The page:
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May 31, 2019 Peggy Liu

Introvert-friendly strategies for productive networking

If you’re an entrepreneur or business owner with an introverted personality, you may know how challenging it can be to network successfully

Business networking can be hard for some entrepreneurs and small business owners. Interacting with new people and building relationships requires a certain amount of energy and capacity for social stimulation, and while extroverted professionals thrive in this regard, the more introverted have different needs and views when it comes to socializing. If you’re an entrepreneur or business owner with an introverted personality, you may know how challenging it can be to network successfully, much less enjoy it.

One third to a half of the population are introverts, according to Susan Cain, author of Quiet: The Power of Introverts in a World That Can’t Stop Talking. Scientific research has found chemical and nervous system differences between extroverts and introverts, explaining that an introverted person’s brain processes information more slowly and thoroughly. Depth, not breadth, generally characterizes an introvert’s natural (and preferred) experience of their thoughts and feelings.

For introverted entrepreneurs and small business owners, networking may be off-putting when it’s seen as another investment of mental energy. Introverts crave depth in their social interactions, so the idea of “selling yourself” to other people may seem daunting or presumptuous. Whatever your personality, building relationships with other professionals is an important part of running a successful business, so here are five introvert-friendly strategies to make networking more enjoyable and productive.

1. Schedule one-on-one meetings

Most introverts crave deep, genuine connection and find large group events to the wrong setting to find those connections. Know when to push yourself to participate in them, but there’s also nothing wrong with networking in smaller groups or bonding with someone over a cup of coffee.

In fact, smaller groups offer less chance of interruption and more opportunity for deeper conversations.

2. Make it personal

Building relationships is truly the point of networking. If you want to connect meaningfully with another person and build a relationship that lasts, you will need to risk sharing more of yourself. So, don’t be afraid to chat about your hobbies or share a fact about your family, and ask a few personal questions in return.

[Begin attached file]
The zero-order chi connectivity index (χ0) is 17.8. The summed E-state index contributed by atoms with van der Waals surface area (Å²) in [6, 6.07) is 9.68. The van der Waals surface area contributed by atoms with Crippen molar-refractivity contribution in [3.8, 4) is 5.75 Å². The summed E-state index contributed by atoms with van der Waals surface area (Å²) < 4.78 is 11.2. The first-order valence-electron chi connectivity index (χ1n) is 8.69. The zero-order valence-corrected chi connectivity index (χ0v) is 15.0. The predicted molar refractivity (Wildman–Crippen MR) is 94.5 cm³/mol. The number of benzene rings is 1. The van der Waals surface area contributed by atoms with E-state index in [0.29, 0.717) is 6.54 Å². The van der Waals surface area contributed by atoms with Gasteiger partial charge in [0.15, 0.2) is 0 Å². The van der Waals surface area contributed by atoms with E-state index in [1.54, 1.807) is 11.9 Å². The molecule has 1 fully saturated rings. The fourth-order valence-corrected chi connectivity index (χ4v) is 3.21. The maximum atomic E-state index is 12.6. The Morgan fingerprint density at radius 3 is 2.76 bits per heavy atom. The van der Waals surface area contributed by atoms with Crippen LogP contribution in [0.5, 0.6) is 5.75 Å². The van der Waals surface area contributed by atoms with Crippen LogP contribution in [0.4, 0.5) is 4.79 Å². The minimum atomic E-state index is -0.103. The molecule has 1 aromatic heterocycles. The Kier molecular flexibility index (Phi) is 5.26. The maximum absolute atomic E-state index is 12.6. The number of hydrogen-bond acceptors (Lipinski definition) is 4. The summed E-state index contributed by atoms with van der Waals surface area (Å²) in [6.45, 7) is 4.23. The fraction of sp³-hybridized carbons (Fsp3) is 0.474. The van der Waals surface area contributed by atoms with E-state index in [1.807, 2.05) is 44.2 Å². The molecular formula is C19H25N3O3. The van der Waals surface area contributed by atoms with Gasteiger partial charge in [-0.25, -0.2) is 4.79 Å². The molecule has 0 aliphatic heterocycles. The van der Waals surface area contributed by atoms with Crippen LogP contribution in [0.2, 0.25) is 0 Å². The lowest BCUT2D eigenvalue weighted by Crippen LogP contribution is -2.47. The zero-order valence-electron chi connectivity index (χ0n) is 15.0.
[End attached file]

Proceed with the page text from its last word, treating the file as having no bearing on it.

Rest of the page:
Two introverts networking.

3. Be mindful of your limit for social stimulation

This is crucial for introverted professionals who get drained from social events. Schedule some time before or after to recharge, and don’t feel guilty about it! Not having the energy to properly engage with others isn’t beneficial for you or anyone else interested in working with you. Over-exerting yourself isn’t going to help you work productively, either.

4. Try online networking through social media

This is a good networking method if you’re still testing the waters of business networking and building up your confidence. It’s also a good way to balance out the number of face-to-face interactions you have.

Nowadays, many businesses and solo entrepreneurs have digital presences on Instagram, Facebook, Twitter, and LinkedIn, and connecting with a colleague online is also a good way to stay updated on their projects and accomplishments.

5. Own your introversion

In order to build lasting business relationships you have start building from a genuine place — which means you have to be your authentic, introverted self. It can be easy to feel pressured into acting more outgoing and charismatic to keep up with your extroverted colleagues, but putting on a facade will only hurt you in the long run. Don’t be afraid to be yourself. It’s the like-minded individuals who will be drawn to you.

When you’re an introverted professional, it’s okay if you feel overwhelmed by a too-loud office, a full meeting room, and group events. According to Jenn Granneman, founder of the largest online introvert platform, it’s due to your biological wiring.

There’s nothing wrong with using different socializing strategies to avoid feeling mentally drained. Once you know how to work within your needs and boundaries, networking can both find you the meaningful connections you crave as an introvert and the right relationships to help your business flourish.

Peggy Liu

Peggy Liu is a freelance writer and content creator and editor. She graduated from the University of British Columbia with a degree in English Literature, where she was also a mental health columnist for the student newspaper. When she isn't digging her way to the bottom of a peanut butter jar or petting friendly dogs around Vancouver, she can be found sitting in cafes with a notebook and a cup of coffee.